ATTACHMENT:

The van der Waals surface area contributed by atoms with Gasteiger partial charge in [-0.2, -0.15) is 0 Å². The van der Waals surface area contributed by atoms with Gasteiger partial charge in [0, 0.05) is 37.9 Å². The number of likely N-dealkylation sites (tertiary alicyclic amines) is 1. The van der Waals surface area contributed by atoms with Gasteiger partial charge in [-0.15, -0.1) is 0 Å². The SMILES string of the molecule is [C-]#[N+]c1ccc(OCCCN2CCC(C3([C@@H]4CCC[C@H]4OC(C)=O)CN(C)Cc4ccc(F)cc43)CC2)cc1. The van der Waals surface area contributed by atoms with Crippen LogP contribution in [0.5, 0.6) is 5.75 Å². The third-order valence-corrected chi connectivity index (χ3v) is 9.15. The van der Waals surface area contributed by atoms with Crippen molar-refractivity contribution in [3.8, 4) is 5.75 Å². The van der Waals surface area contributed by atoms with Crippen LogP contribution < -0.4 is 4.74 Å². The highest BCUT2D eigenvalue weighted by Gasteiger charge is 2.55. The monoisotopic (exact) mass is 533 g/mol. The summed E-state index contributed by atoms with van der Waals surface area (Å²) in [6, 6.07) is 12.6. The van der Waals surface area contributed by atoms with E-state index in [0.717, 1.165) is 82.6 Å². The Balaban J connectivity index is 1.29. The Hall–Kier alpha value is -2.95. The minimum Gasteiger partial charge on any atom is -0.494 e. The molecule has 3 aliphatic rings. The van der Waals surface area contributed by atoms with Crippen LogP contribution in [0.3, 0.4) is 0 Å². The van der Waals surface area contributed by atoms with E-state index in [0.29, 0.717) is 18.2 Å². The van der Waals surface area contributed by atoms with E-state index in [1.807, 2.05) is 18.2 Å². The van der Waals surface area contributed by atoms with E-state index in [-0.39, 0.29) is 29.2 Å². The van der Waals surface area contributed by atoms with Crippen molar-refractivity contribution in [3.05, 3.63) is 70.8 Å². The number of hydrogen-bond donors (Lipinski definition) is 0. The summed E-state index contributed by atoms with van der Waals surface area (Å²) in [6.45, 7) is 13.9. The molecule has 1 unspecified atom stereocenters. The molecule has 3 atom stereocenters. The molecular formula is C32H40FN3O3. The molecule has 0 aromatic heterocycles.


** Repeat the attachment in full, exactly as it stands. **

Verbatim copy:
The van der Waals surface area contributed by atoms with Gasteiger partial charge in [-0.2, -0.15) is 0 Å². The van der Waals surface area contributed by atoms with Gasteiger partial charge in [0, 0.05) is 37.9 Å². The number of likely N-dealkylation sites (tertiary alicyclic amines) is 1. The van der Waals surface area contributed by atoms with Gasteiger partial charge in [-0.15, -0.1) is 0 Å². The SMILES string of the molecule is [C-]#[N+]c1ccc(OCCCN2CCC(C3([C@@H]4CCC[C@H]4OC(C)=O)CN(C)Cc4ccc(F)cc43)CC2)cc1. The van der Waals surface area contributed by atoms with Crippen LogP contribution in [0.5, 0.6) is 5.75 Å². The third-order valence-corrected chi connectivity index (χ3v) is 9.15. The van der Waals surface area contributed by atoms with Crippen molar-refractivity contribution in [3.8, 4) is 5.75 Å². The van der Waals surface area contributed by atoms with Crippen LogP contribution < -0.4 is 4.74 Å². The highest BCUT2D eigenvalue weighted by Gasteiger charge is 2.55. The monoisotopic (exact) mass is 533 g/mol. The summed E-state index contributed by atoms with van der Waals surface area (Å²) in [6, 6.07) is 12.6. The van der Waals surface area contributed by atoms with E-state index in [0.717, 1.165) is 82.6 Å². The Balaban J connectivity index is 1.29. The Hall–Kier alpha value is -2.95. The minimum Gasteiger partial charge on any atom is -0.494 e. The molecule has 3 aliphatic rings. The van der Waals surface area contributed by atoms with Crippen LogP contribution in [0.3, 0.4) is 0 Å². The van der Waals surface area contributed by atoms with E-state index in [0.29, 0.717) is 18.2 Å². The van der Waals surface area contributed by atoms with E-state index in [1.807, 2.05) is 18.2 Å². The van der Waals surface area contributed by atoms with E-state index in [-0.39, 0.29) is 29.2 Å². The van der Waals surface area contributed by atoms with Crippen molar-refractivity contribution in [3.05, 3.63) is 70.8 Å². The number of hydrogen-bond donors (Lipinski definition) is 0. The summed E-state index contributed by atoms with van der Waals surface area (Å²) in [6.45, 7) is 13.9. The molecule has 1 unspecified atom stereocenters. The molecule has 3 atom stereocenters. The molecular formula is C32H40FN3O3. The molecule has 0 aromatic heterocycles.